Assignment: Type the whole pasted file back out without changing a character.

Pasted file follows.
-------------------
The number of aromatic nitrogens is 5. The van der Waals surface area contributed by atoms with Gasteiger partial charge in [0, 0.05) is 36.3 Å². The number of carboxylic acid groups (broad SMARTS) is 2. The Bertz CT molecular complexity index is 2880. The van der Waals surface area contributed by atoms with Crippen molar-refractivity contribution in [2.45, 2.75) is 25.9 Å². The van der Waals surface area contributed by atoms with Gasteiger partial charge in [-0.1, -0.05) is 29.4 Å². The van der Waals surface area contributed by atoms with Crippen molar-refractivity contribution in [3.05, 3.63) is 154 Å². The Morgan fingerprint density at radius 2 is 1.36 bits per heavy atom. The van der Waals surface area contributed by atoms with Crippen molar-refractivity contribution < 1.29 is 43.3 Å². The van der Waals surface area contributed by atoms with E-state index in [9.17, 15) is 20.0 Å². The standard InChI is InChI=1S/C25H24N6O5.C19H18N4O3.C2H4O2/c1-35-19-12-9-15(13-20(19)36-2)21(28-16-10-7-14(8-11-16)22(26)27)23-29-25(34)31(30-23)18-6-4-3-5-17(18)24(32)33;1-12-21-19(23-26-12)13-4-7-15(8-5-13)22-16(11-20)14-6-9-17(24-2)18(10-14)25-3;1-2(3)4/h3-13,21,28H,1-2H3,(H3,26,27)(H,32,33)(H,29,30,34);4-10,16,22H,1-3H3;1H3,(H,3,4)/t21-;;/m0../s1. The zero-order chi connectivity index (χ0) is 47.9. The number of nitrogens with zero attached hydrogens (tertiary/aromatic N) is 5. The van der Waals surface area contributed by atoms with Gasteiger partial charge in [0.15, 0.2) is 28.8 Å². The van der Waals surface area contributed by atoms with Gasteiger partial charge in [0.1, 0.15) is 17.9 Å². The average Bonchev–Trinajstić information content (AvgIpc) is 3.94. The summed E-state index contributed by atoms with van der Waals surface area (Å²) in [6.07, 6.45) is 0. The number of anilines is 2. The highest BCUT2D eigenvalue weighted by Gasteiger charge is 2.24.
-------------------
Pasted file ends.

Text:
The number of aromatic nitrogens is 5. The van der Waals surface area contributed by atoms with Gasteiger partial charge in [0, 0.05) is 36.3 Å². The number of carboxylic acid groups (broad SMARTS) is 2. The Bertz CT molecular complexity index is 2880. The van der Waals surface area contributed by atoms with Crippen molar-refractivity contribution in [2.45, 2.75) is 25.9 Å². The van der Waals surface area contributed by atoms with Gasteiger partial charge in [-0.1, -0.05) is 29.4 Å². The van der Waals surface area contributed by atoms with Crippen molar-refractivity contribution in [3.05, 3.63) is 154 Å². The Morgan fingerprint density at radius 2 is 1.36 bits per heavy atom. The van der Waals surface area contributed by atoms with Crippen molar-refractivity contribution < 1.29 is 43.3 Å². The van der Waals surface area contributed by atoms with E-state index in [9.17, 15) is 20.0 Å². The standard InChI is InChI=1S/C25H24N6O5.C19H18N4O3.C2H4O2/c1-35-19-12-9-15(13-20(19)36-2)21(28-16-10-7-14(8-11-16)22(26)27)23-29-25(34)31(30-23)18-6-4-3-5-17(18)24(32)33;1-12-21-19(23-26-12)13-4-7-15(8-5-13)22-16(11-20)14-6-9-17(24-2)18(10-14)25-3;1-2(3)4/h3-13,21,28H,1-2H3,(H3,26,27)(H,32,33)(H,29,30,34);4-10,16,22H,1-3H3;1H3,(H,3,4)/t21-;;/m0../s1. The zero-order chi connectivity index (χ0) is 47.9. The number of nitrogens with zero attached hydrogens (tertiary/aromatic N) is 5. The van der Waals surface area contributed by atoms with Gasteiger partial charge in [0.15, 0.2) is 28.8 Å². The van der Waals surface area contributed by atoms with Gasteiger partial charge in [0.1, 0.15) is 17.9 Å². The average Bonchev–Trinajstić information content (AvgIpc) is 3.94. The summed E-state index contributed by atoms with van der Waals surface area (Å²) in [6.07, 6.45) is 0. The number of anilines is 2. The highest BCUT2D eigenvalue weighted by Gasteiger charge is 2.24.